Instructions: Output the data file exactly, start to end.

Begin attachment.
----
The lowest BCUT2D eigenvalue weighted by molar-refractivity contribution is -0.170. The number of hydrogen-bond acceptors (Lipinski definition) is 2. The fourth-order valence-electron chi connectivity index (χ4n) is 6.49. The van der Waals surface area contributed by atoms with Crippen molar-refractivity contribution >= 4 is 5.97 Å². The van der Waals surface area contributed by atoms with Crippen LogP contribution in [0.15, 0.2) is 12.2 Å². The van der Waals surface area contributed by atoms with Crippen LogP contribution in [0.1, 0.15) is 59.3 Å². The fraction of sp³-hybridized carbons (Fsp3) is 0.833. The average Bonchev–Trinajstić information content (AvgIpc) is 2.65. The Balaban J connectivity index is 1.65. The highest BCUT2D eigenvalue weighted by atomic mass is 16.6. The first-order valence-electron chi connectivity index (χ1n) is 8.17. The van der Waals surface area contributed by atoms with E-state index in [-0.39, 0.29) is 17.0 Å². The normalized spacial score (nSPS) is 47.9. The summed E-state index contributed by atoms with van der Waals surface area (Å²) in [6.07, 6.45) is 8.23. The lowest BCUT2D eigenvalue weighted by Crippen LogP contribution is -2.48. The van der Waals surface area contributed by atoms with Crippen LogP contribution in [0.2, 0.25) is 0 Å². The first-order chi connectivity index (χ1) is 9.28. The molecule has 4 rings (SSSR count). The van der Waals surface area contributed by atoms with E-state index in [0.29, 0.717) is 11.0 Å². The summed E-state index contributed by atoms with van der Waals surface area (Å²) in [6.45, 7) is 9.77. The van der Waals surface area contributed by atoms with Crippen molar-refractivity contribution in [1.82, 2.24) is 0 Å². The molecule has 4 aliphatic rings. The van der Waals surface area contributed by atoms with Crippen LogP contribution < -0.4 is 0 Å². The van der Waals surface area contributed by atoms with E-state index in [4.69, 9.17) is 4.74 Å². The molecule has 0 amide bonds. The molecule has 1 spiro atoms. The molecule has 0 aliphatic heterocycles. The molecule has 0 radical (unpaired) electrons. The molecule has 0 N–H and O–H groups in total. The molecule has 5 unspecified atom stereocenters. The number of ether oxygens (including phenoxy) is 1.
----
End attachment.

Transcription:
The lowest BCUT2D eigenvalue weighted by molar-refractivity contribution is -0.170. The number of hydrogen-bond acceptors (Lipinski definition) is 2. The fourth-order valence-electron chi connectivity index (χ4n) is 6.49. The van der Waals surface area contributed by atoms with Crippen molar-refractivity contribution >= 4 is 5.97 Å². The van der Waals surface area contributed by atoms with Crippen LogP contribution in [0.15, 0.2) is 12.2 Å². The van der Waals surface area contributed by atoms with Crippen LogP contribution in [0.1, 0.15) is 59.3 Å². The fraction of sp³-hybridized carbons (Fsp3) is 0.833. The average Bonchev–Trinajstić information content (AvgIpc) is 2.65. The Balaban J connectivity index is 1.65. The highest BCUT2D eigenvalue weighted by atomic mass is 16.6. The first-order valence-electron chi connectivity index (χ1n) is 8.17. The van der Waals surface area contributed by atoms with E-state index in [-0.39, 0.29) is 17.0 Å². The normalized spacial score (nSPS) is 47.9. The summed E-state index contributed by atoms with van der Waals surface area (Å²) in [6.07, 6.45) is 8.23. The lowest BCUT2D eigenvalue weighted by Crippen LogP contribution is -2.48. The van der Waals surface area contributed by atoms with Crippen LogP contribution in [0.2, 0.25) is 0 Å². The first-order chi connectivity index (χ1) is 9.28. The molecule has 4 rings (SSSR count). The van der Waals surface area contributed by atoms with E-state index in [0.29, 0.717) is 11.0 Å². The summed E-state index contributed by atoms with van der Waals surface area (Å²) in [6.45, 7) is 9.77. The van der Waals surface area contributed by atoms with Crippen molar-refractivity contribution in [1.82, 2.24) is 0 Å². The molecule has 4 aliphatic rings. The van der Waals surface area contributed by atoms with Crippen LogP contribution < -0.4 is 0 Å². The van der Waals surface area contributed by atoms with E-state index in [4.69, 9.17) is 4.74 Å². The molecule has 0 amide bonds. The molecule has 1 spiro atoms. The molecule has 0 aliphatic heterocycles. The molecule has 0 radical (unpaired) electrons. The molecule has 0 N–H and O–H groups in total. The molecule has 5 unspecified atom stereocenters. The number of ether oxygens (including phenoxy) is 1.